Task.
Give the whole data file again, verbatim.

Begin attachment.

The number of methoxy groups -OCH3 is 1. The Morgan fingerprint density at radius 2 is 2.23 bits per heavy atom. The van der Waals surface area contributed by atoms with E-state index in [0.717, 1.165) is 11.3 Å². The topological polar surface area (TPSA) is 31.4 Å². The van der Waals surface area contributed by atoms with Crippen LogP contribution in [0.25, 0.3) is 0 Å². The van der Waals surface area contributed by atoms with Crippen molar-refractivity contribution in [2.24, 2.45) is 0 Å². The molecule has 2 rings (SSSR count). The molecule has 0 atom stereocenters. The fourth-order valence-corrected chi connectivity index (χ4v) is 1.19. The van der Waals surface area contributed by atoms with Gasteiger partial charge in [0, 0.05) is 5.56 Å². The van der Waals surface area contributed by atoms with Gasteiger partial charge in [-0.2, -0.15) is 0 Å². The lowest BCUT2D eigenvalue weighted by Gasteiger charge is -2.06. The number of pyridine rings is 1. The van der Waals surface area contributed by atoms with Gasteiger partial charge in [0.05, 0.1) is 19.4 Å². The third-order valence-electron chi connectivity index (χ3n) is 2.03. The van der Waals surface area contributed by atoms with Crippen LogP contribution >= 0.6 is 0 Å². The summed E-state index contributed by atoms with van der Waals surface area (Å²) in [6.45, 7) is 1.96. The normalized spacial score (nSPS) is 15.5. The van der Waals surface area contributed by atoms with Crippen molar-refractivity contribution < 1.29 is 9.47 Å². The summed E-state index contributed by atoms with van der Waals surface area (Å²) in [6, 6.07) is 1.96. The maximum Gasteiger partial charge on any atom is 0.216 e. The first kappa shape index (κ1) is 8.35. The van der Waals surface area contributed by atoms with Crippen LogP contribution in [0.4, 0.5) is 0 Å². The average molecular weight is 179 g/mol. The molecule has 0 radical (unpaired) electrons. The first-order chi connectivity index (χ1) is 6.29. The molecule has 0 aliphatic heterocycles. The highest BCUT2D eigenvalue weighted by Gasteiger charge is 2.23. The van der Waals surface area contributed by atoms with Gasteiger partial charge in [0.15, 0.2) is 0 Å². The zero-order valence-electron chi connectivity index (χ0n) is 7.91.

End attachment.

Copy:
The number of methoxy groups -OCH3 is 1. The Morgan fingerprint density at radius 2 is 2.23 bits per heavy atom. The van der Waals surface area contributed by atoms with E-state index in [0.717, 1.165) is 11.3 Å². The topological polar surface area (TPSA) is 31.4 Å². The van der Waals surface area contributed by atoms with Crippen LogP contribution in [0.25, 0.3) is 0 Å². The van der Waals surface area contributed by atoms with Crippen molar-refractivity contribution in [2.24, 2.45) is 0 Å². The molecule has 2 rings (SSSR count). The molecule has 0 atom stereocenters. The fourth-order valence-corrected chi connectivity index (χ4v) is 1.19. The van der Waals surface area contributed by atoms with Gasteiger partial charge in [0, 0.05) is 5.56 Å². The van der Waals surface area contributed by atoms with Gasteiger partial charge in [-0.2, -0.15) is 0 Å². The lowest BCUT2D eigenvalue weighted by Gasteiger charge is -2.06. The number of pyridine rings is 1. The van der Waals surface area contributed by atoms with Gasteiger partial charge in [0.05, 0.1) is 19.4 Å². The third-order valence-electron chi connectivity index (χ3n) is 2.03. The van der Waals surface area contributed by atoms with Crippen LogP contribution >= 0.6 is 0 Å². The summed E-state index contributed by atoms with van der Waals surface area (Å²) in [6.45, 7) is 1.96. The normalized spacial score (nSPS) is 15.5. The van der Waals surface area contributed by atoms with Crippen molar-refractivity contribution < 1.29 is 9.47 Å². The summed E-state index contributed by atoms with van der Waals surface area (Å²) in [6, 6.07) is 1.96. The maximum Gasteiger partial charge on any atom is 0.216 e. The first kappa shape index (κ1) is 8.35. The van der Waals surface area contributed by atoms with Crippen LogP contribution in [0.4, 0.5) is 0 Å². The average molecular weight is 179 g/mol. The molecule has 0 radical (unpaired) electrons. The first-order chi connectivity index (χ1) is 6.29. The molecule has 0 aliphatic heterocycles. The highest BCUT2D eigenvalue weighted by Gasteiger charge is 2.23. The van der Waals surface area contributed by atoms with Gasteiger partial charge in [0.15, 0.2) is 0 Å². The zero-order valence-electron chi connectivity index (χ0n) is 7.91.